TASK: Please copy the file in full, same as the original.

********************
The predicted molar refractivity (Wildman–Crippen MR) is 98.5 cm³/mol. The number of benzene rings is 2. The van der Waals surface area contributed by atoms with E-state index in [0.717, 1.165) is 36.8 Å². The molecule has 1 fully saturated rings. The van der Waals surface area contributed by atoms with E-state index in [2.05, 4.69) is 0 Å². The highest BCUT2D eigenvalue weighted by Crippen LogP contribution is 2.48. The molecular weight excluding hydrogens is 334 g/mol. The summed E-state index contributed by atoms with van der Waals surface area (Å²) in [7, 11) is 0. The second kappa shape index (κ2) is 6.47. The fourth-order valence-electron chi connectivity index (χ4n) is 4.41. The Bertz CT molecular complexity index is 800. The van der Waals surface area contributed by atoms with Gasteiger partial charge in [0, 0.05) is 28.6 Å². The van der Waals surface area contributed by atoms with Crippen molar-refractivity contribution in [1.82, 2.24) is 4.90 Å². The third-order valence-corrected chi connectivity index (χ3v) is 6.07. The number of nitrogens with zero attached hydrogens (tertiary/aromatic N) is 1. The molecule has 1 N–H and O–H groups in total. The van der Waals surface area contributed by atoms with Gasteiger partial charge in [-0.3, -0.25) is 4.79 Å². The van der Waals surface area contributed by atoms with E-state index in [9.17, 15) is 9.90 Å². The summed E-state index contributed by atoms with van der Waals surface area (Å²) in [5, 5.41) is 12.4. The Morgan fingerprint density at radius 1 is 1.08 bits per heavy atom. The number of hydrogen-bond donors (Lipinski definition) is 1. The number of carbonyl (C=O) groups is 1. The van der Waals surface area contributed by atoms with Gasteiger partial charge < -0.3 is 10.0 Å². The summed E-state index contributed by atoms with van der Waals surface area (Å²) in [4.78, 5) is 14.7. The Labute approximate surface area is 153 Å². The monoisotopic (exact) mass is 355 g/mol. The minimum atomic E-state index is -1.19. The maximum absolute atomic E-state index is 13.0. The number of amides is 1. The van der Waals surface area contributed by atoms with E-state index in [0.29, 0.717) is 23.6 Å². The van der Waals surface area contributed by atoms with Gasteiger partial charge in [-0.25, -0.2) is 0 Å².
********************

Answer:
The predicted molar refractivity (Wildman–Crippen MR) is 98.5 cm³/mol. The number of benzene rings is 2. The van der Waals surface area contributed by atoms with E-state index in [0.717, 1.165) is 36.8 Å². The molecule has 1 fully saturated rings. The van der Waals surface area contributed by atoms with E-state index in [2.05, 4.69) is 0 Å². The highest BCUT2D eigenvalue weighted by Crippen LogP contribution is 2.48. The molecular weight excluding hydrogens is 334 g/mol. The summed E-state index contributed by atoms with van der Waals surface area (Å²) in [7, 11) is 0. The second kappa shape index (κ2) is 6.47. The fourth-order valence-electron chi connectivity index (χ4n) is 4.41. The Bertz CT molecular complexity index is 800. The van der Waals surface area contributed by atoms with Gasteiger partial charge in [0, 0.05) is 28.6 Å². The van der Waals surface area contributed by atoms with Crippen molar-refractivity contribution in [1.82, 2.24) is 4.90 Å². The third-order valence-corrected chi connectivity index (χ3v) is 6.07. The number of nitrogens with zero attached hydrogens (tertiary/aromatic N) is 1. The molecule has 1 N–H and O–H groups in total. The van der Waals surface area contributed by atoms with Gasteiger partial charge in [-0.3, -0.25) is 4.79 Å². The van der Waals surface area contributed by atoms with E-state index in [9.17, 15) is 9.90 Å². The summed E-state index contributed by atoms with van der Waals surface area (Å²) in [5, 5.41) is 12.4. The Morgan fingerprint density at radius 1 is 1.08 bits per heavy atom. The number of hydrogen-bond donors (Lipinski definition) is 1. The number of carbonyl (C=O) groups is 1. The van der Waals surface area contributed by atoms with Gasteiger partial charge < -0.3 is 10.0 Å². The summed E-state index contributed by atoms with van der Waals surface area (Å²) in [4.78, 5) is 14.7. The Labute approximate surface area is 153 Å². The monoisotopic (exact) mass is 355 g/mol. The minimum atomic E-state index is -1.19. The maximum absolute atomic E-state index is 13.0. The number of amides is 1. The van der Waals surface area contributed by atoms with E-state index in [0.29, 0.717) is 23.6 Å². The van der Waals surface area contributed by atoms with Gasteiger partial charge in [-0.25, -0.2) is 0 Å².